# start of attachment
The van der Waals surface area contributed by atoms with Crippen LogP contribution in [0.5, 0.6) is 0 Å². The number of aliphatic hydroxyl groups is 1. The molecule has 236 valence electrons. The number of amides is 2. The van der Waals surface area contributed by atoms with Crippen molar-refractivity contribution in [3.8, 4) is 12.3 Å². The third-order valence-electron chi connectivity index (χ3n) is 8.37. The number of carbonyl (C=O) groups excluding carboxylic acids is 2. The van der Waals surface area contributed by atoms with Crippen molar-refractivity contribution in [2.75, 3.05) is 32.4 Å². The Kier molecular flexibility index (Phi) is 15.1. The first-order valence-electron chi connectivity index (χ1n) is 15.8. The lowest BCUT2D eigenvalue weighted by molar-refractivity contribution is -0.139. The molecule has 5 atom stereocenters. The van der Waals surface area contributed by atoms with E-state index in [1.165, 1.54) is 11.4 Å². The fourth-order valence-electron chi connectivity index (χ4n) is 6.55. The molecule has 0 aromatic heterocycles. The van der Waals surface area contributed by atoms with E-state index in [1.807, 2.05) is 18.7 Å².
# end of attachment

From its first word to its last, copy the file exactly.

The van der Waals surface area contributed by atoms with Crippen LogP contribution in [0.5, 0.6) is 0 Å². The number of aliphatic hydroxyl groups is 1. The molecule has 236 valence electrons. The number of amides is 2. The van der Waals surface area contributed by atoms with Crippen molar-refractivity contribution in [3.8, 4) is 12.3 Å². The third-order valence-electron chi connectivity index (χ3n) is 8.37. The number of carbonyl (C=O) groups excluding carboxylic acids is 2. The van der Waals surface area contributed by atoms with Crippen molar-refractivity contribution in [2.75, 3.05) is 32.4 Å². The Kier molecular flexibility index (Phi) is 15.1. The first-order valence-electron chi connectivity index (χ1n) is 15.8. The lowest BCUT2D eigenvalue weighted by molar-refractivity contribution is -0.139. The molecule has 5 atom stereocenters. The van der Waals surface area contributed by atoms with E-state index in [1.165, 1.54) is 11.4 Å². The fourth-order valence-electron chi connectivity index (χ4n) is 6.55. The molecule has 0 aromatic heterocycles. The van der Waals surface area contributed by atoms with E-state index in [1.807, 2.05) is 18.7 Å².